hypoxia

hypoxia
hypoxia [hī päk′sē ə, hipäk′sē ə]
n.
ModL: see HYPO- & OXY-1 & -IA
an abnormal condition resulting from a decrease in the oxygen supplied to or utilized by body tissue
hypoxic
adj.

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hy·pox·i·a (hī-pŏkʹsē-ə, hĭ-) n.
Deficiency in the amount of oxygen reaching body tissues.
  hy·poxʹic adj.

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Condition in which tissues are starved of oxygen.

The extreme is anoxia (absence of oxygen). There are four types: hypoxemic, from low blood oxygen content (e.g., in altitude sickness); anemic, from low blood oxygen-carrying capacity (e.g., in carbon monoxide poisoning); distributive, from low blood flow (e.g., generally in shock or locally in atherosclerosis); and histotoxic, from poisoning (e.g., with cyanide) that keeps cells from using oxygen. If not reversed quickly, hypoxia can lead to necrosis (tissue death), as in heart attack.

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      condition of the body in which the tissues are starved of oxygen. In its extreme form, where oxygen is entirely absent, the condition is called anoxia. There are four types of hypoxia: (1) the hypoxemic type, in which the oxygen pressure in the blood going to the tissues is too low to saturate the hemoglobin; (2) the anemic type, in which the amount of functional hemoglobin is too small, and hence the capacity of the blood to carry oxygen is too low; (3) the stagnant type, in which the blood is or may be normal but the flow of blood to the tissues is reduced or unevenly distributed; and (4) the histotoxic type, in which the tissue cells are poisoned and are therefore unable to make proper use of oxygen. Diseases of the blood, the heart and circulation, and the lungs may all produce some form of hypoxia.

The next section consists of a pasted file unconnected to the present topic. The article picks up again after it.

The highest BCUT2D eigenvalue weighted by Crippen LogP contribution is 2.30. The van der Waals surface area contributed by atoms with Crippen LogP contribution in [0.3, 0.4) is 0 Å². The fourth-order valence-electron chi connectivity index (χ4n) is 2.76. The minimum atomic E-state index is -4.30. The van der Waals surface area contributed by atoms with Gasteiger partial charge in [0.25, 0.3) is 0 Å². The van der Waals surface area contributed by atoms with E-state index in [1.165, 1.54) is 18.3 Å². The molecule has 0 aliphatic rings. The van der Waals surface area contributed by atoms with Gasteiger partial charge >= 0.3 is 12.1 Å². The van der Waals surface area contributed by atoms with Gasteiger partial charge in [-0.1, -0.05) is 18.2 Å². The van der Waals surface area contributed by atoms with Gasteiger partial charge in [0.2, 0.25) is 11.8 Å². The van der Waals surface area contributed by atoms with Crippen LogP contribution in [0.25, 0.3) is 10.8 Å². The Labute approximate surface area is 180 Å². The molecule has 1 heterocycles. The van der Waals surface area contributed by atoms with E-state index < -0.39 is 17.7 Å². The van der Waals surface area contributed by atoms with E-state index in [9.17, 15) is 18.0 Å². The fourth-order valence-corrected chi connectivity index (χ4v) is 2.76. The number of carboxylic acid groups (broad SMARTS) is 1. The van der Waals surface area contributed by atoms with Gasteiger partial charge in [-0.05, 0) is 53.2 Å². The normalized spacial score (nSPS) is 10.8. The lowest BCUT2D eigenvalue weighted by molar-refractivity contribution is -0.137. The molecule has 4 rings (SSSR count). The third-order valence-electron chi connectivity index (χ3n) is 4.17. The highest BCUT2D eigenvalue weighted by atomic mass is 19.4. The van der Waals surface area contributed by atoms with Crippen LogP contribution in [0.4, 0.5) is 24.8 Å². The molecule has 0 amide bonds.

The hypoxemic type of hypoxia is due to one of two mechanisms: (1) a decrease in the amount of breathable oxygen—often encountered in pilots, mountain climbers, and people living at high altitudes—due to the reduced barometric pressure (see altitude sickness), or (2) cardiopulmonary failure in which the lungs are unable to efficiently transfer oxygen from the alveoli to the blood.

      In the case of anemic hypoxia, either the total amount of hemoglobin is too small to supply the body's oxygen needs, as in anemia or after severe bleeding, or hemoglobin that is present is rendered nonfunctional. Examples of the latter case are carbon monoxide poisoning and metho-globinuria, in both of which the hemoglobin is so altered by toxic agents that it becomes unavailable for oxygen transport, and thus of no respiratory value.

      Stagnant hypoxia, in which blood flow through the capillaries is insufficient to supply the tissues, may be general or local. If general, it may result from heart disease that impairs the circulation, impairment of veinous return of blood, or trauma that induces shock. Local stagnant hypoxia may be due to any condition that reduces or prevents the circulation of the blood in any area of the body. Examples include Raynaud's disease (Raynaud syndrome) and Buerger's disease, which restrict circulation in the extremities; the application of a tourniquet to control bleeding; ergot poisoning; exposure to cold; and overwhelming systemic infection with shock.

      In histotoxic hypoxia the cells of the body are unable to use the oxygen, although the amount in the blood may be normal and under normal tension. Although characteristically produced by cyanide, any agent that decreases cellular respiration may cause it. Some of these agents are narcotics, alcohol, formaldehyde, acetone, and certain anesthetic agents.

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Universalium. 2010.

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